Truck generic, generic truck, truck photo
Truck generic, generic truck, truck photo Kirstin Payne

It's time to listen, says truckie's wife

IT IS one of the deadliest jobs in Australia and through marriage I am connected to it.

For the 12 months leading up to December 2017, 185 people died from 168 crashes involving trucks (including everything from heavy trucks to articulated trucks). What must be remembered though is that 80 per cent of those accidents were not the fault of the truck driver.

As frightening as these statistics initially appear for anyone using the road, the "trucking debate" is an entirely personal one for me. Every morning as my husband, and thousands like him across the country, climbs into his truck, I feel like I am on alert. Every time I hear a breaking news story about another truck accident, I am afraid to listen to the details.

In my husband's family the truck driving industry runs deep. His grandfather was a truck driver. His father was a truck driver. His cousins are truck drivers. I know only too well how truck drivers are, as a whole, a very proud "bunch". They are proud of the industry they have chosen to be involved in, they are proud of the vehicles they drive and proud of the fact that "without trucks, Australia stops".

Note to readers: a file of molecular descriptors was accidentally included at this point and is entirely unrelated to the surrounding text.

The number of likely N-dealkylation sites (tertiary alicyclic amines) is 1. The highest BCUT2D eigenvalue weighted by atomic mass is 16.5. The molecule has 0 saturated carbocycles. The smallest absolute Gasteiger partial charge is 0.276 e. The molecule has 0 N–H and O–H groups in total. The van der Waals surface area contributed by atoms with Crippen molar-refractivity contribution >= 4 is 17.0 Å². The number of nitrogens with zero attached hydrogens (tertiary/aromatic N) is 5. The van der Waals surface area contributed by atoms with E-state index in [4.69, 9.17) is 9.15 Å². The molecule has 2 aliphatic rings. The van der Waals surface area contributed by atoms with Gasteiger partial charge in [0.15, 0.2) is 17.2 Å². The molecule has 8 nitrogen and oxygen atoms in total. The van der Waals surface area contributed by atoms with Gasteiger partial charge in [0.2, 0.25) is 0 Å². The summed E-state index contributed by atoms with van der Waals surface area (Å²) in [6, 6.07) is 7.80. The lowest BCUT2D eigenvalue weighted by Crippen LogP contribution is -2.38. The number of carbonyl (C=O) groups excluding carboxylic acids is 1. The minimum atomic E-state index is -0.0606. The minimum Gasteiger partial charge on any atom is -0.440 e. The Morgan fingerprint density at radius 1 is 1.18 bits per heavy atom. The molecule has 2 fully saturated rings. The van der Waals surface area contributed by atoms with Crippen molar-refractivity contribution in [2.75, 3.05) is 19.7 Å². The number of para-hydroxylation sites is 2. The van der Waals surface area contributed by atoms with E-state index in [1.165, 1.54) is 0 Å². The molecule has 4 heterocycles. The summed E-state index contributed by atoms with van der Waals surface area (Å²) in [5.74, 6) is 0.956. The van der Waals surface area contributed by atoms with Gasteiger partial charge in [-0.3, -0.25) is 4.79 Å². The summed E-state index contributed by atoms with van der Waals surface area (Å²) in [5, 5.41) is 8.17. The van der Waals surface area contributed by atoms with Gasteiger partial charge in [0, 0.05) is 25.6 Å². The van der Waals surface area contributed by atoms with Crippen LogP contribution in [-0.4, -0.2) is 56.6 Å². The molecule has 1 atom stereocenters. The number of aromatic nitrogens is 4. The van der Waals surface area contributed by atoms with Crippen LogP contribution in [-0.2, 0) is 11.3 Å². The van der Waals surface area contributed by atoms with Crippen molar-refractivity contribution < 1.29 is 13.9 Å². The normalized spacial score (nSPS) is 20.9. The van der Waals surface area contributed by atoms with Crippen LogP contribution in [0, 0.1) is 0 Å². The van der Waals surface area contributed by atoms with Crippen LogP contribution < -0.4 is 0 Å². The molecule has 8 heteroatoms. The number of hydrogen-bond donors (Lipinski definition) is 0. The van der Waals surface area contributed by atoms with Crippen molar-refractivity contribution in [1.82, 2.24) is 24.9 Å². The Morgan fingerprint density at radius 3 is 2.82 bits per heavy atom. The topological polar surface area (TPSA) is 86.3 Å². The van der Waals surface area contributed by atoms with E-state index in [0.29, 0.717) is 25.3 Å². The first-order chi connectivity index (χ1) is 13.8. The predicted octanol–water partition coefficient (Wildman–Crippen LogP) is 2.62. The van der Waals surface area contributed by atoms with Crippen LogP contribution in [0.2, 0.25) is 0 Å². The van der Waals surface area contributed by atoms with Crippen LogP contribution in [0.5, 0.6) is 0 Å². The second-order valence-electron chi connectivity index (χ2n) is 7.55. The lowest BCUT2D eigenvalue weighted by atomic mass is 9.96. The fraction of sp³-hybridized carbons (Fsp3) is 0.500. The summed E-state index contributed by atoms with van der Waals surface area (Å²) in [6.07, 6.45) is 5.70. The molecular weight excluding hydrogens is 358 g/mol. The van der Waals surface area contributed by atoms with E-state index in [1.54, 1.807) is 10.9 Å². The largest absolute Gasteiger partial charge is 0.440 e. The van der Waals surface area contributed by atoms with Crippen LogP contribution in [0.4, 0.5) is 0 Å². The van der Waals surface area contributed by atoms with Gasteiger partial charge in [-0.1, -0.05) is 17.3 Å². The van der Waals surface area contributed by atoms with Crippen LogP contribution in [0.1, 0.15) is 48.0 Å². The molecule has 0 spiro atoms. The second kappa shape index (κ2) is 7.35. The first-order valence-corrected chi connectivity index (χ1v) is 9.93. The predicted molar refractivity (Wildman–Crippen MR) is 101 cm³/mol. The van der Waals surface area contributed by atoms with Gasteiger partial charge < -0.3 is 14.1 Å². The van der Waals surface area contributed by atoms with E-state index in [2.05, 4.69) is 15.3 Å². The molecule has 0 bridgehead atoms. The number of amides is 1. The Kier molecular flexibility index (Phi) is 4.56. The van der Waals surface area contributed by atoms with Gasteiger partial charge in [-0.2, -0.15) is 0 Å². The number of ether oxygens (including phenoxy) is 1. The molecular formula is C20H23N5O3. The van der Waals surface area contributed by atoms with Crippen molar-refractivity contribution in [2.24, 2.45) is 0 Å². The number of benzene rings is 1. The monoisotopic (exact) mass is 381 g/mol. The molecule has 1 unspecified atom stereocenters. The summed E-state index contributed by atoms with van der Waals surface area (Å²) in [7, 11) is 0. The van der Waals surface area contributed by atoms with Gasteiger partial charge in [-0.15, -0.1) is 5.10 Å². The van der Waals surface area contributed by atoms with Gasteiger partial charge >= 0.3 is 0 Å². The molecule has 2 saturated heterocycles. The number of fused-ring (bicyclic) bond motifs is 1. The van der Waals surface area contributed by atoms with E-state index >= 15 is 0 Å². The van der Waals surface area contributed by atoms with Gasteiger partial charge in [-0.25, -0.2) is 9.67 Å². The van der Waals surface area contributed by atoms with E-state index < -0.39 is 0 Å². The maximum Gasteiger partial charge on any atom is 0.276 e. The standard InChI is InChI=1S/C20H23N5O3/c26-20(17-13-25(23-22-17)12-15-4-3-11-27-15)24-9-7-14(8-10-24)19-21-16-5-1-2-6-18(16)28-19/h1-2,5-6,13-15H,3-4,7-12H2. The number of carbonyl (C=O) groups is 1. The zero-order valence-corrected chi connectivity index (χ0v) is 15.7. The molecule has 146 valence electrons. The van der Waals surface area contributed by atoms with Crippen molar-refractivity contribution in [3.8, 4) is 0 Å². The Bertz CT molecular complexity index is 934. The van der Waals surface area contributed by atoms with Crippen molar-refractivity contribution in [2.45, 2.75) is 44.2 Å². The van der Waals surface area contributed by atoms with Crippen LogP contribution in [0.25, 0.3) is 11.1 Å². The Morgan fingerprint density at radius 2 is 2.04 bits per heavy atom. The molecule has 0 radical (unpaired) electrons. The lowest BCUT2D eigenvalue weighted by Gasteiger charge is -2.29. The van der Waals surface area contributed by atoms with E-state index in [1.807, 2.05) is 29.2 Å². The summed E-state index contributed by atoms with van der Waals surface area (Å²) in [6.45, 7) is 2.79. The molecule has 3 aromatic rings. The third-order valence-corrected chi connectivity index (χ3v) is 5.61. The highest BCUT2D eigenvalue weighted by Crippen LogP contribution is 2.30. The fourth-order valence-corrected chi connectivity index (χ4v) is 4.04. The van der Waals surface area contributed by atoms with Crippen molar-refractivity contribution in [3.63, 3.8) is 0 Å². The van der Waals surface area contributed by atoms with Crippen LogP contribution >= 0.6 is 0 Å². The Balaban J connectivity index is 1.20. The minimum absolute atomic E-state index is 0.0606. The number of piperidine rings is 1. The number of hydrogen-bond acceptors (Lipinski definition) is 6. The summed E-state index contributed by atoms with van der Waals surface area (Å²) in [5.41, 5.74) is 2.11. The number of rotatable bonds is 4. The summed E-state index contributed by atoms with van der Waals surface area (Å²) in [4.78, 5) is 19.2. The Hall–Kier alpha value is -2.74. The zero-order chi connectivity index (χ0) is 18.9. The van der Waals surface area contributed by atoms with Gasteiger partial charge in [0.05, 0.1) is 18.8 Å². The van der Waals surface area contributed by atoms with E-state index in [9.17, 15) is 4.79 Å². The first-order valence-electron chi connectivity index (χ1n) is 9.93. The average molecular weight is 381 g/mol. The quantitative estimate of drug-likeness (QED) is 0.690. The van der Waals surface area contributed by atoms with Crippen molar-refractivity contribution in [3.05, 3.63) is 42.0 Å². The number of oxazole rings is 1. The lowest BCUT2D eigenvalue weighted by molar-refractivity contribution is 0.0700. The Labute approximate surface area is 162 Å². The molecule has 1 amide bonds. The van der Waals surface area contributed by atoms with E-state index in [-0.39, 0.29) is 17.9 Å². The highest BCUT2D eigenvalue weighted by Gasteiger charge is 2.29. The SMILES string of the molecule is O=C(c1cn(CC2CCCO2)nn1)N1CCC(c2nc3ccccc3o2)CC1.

But somewhere along the way, these truck drivers, our husbands, have become the centre of a debate, that isn't including them in the solution. Bureaucrats have turned this industry on its head and the only ones that seem to be suffering are the drivers and their families.

Last week's budget has done little to show me that the government is serious about tackling some of the basic problems that are facing our husbands on the road.

The government has seen fit to tell my husband when he must take a break, but so many rest areas do not include simple things like toilets, lighting or water. Imagine if these same members of the government went to their jobs every day and found their offices had none of these basic human rights. How do you expect my husband to do his job without access to this?

So maybe it is time that the people in power got their hands dirty. Jump in a truck and see what our men do. See what they really need. I don't want someone in a suit making life-changing decisions for my family when they don't really know what they are talking about. First-hand experience is what is needed to make these decisions.

I only ask one thing each day, that my husband comes home to me. Isn't it time that my request, and thousands of wives like me, were listened to?

Samantha Wantling
 

Big Rigs


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